The Secretary proposes a penalty of $5,390.00 because, despite the violation’s high gravity, Stevens is a small employer and a prior inspection within the last five years did not result in a violation (Secretary’s brief, pp. 15-16). The Court agrees the gravity of the violation is high—broken bones or death would be the likely resulting injuries in the event of a cave-in and two employees were observed in the unprotected trench. The CSHO indicated the company had 47 employees, however, Stevens’s President, Tom Stevens, testified the company had more than 85 employees (Tr. 22, 199). Stevens history reveals it was previously investigated, but not cited within the last five years (Tr. 47). The company had a health and safety policy and the Secretary does not allege a failure to promptly abate.12 After weighing this evidence, with a particular emphasis on the gravity, the Court finds $5,390.00 to be an appropriate penalty.


The foregoing decision constitutes the findings of fact and conclusions of law in accordance with Fed. R. Civ. P. 52(a).



Based on the foregoing decision, it is hereby ORDERED:

Item 2 of Citation No. 1, alleging a violation of § 1926.652(a)(1), is AFFIRMED as serious and a penalty of $5,390.00 is assessed.





Date:  November 13, 2017          SHARON D. CALHOUN

                Administrative Law Judge

Atlanta, Georgia





1 The parties’ stipulations are set forth in the Joint Pre-Hearing Statement and were made part of the record at the hearing (Tr. 10).

2 The parties stipulated: “[a] soil sample from the excavation which is the subject of the [C]itation was tested and found to be Type B, cohesive soil. OSHA’s laboratory testing results are accurate, authentic, and admissible in this case.”

3 Pierce was employed by Stevens at the time of the inspection but was no longer an employee when he testified at the hearing (Tr. 220-21, 238). He indicated he thought the trench was probably “five and half” feet deep (Tr. 228, 239). He acknowledged this was not based on any actual measurements (Tr. 238-39). While the measurements given by the CSHO and seen in the photographs are credited over Pierce’s recollection, the Court notes Pierce did not indicate the trench was less than five feet deep as is necessary to qualify for the exception to the requirement for cave-in protection (Tr. 228). 29 C.F.R. § 1926.652(a)(1)(ii) (limiting the exception to trenches less than five-feet deep).

4 Even if the trench is less than five feet deep, a competent person must sill examine the trench and determine there is no indication of a possible cave-in. 29 C.F.R. § 1926.652(a)(1)(ii). Mr. Pierce did not address whether he determined there was any indication of a possible a cave-in. He explained he “eyeballed” the trench and concluded there was no risk of serious injury or death. (Tr. 235-36.) Because there is no evidence the trench was less than five feet deep, the Court need not address whether Stevens also failed to show a sufficient examination by the competent person.

5 As noted above, Stevens does not argue it provided cave-in protection in a manner compliant with § 1926.652(c). (Stevens’s brief, p. 3; Stip. 7). Even if it had made such an argument, the CSHO and the AAD both explained there were no protective supports or shields in the trench (Tr. 32, 119-20). Their testimony is consistent with the photographic evidence and is credited (Exh. C-1).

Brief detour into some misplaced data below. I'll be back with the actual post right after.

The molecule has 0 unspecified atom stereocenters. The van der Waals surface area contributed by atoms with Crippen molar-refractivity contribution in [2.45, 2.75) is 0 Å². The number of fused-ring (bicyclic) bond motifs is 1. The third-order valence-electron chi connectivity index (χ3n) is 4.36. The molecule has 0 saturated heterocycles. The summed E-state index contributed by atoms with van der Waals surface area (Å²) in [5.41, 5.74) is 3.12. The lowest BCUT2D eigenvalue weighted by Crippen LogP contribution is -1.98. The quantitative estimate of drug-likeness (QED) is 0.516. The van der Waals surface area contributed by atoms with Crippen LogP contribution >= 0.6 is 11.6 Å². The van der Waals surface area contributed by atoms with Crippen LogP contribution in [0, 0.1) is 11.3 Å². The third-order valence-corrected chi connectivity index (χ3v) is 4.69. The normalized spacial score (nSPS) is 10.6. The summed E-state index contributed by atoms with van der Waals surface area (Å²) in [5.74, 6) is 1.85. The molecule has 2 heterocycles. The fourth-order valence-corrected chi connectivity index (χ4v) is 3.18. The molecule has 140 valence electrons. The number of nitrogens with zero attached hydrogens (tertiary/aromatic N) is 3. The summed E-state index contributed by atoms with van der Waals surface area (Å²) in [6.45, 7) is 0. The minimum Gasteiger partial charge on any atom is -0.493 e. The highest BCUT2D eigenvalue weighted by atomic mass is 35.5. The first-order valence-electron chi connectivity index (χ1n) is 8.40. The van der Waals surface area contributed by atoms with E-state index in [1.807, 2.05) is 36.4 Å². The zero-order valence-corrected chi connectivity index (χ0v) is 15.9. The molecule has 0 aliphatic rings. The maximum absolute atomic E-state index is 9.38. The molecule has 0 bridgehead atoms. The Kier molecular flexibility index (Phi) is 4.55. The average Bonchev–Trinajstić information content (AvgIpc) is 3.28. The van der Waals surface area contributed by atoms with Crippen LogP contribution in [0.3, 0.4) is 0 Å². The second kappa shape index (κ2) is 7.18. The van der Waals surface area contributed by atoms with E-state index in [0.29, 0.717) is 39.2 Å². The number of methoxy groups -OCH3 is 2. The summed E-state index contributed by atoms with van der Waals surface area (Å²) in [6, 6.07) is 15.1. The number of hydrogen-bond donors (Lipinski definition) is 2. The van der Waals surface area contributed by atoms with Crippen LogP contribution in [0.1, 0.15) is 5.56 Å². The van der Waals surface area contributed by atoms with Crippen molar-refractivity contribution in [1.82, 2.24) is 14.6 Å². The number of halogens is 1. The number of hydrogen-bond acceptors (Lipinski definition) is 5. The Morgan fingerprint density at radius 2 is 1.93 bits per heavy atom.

6 Knowing this measurement was not critical to determining the trench’s slope (Tr. 175, 182).

7 Stevens’s also provided the fourteen-foot width dimension to its own expert so he could prepare his report (Tr. 296-99; Exhs. C-9, C-11). Stanley Hallmark, of Atlas, testified they needed to blast the trench at least three feet wide for the portion of the trench where the pipe will be laid (Tr. 210). However, he noted they could not control whether the blasting would result in a wider trench and he did not discuss any measurements of the trench. Id. He also acknowledged Stevens’s employees worked on the trench after he completed the blasting work and he did not know the actual dimensions of the trench at the time of the inspection (Tr. 212-13).

8 At one point in his testimony, Cochran said he was “not willing to concede” the trench was fourteen feet wide (Tr. 294). This appears to conflict with an earlier statement acknowledging Shea’s measurements and calculations were correct (Tr. 293). In addition, other than noting the measurement of the trench’s width could be disputed, he provided no other measurements or rational as to why the evidence of the fourteen-foot width should be rejected (Tr. 294). In contrast, the Secretary provided additional support such as photographs and information about the drain pipe’s dimension in support of his view of the trench’s dimensions.

9 Cody Pierce did not testify.

10 In addition to actual exposure, the record also shows employee access to the violative condition was reasonably predictable. See Phoenix Roofing, 17 BNA OSHC 1076, 1079 (No. 90-2148, 1995), aff'd without published opinion, 79 F.3d 1146 (5th Cir. 1996). There is no evidence employees were precluded from entering the trench. Nor is there a claim the work did not require anyone to be in the trench.

11 In its brief, Stevens did not allege there was any employee misconduct. Nor does the record reflect sufficient evidence to establish this defense. See Daniel Int’l v. OSHA, 683 F.2d 361, 364 (11th Cir. 1982) (employer bears the burden of showing employee misconduct caused the violation); Schuler-Haas Elec. Corp., 21 BNA OSHC 1489, 1494 (No. 03-0322, 2006) (discussing the four-part test for unpreventable employee misconduct). Thus, the Secretary may establish employer knowledge by showing two employees knew of the violative condition. See Cent. Fla. Equip. Rentals, Inc., 25 BNA OSHC 2147, 2156 (No. 08-1656, 2016).

12 In its brief, Stevens appears to deny the hazard was abated during the inspection (Stevens’s brief, p. 16). However, the site supervisor said workers moved dirt around (including with a backhoe), and put gravel along with dirt in the trench (Tr. 233, 244-45). Stevens’s expert also referred to employees taking abatement measures in his report (Exh. C-9 at exh. E at 2).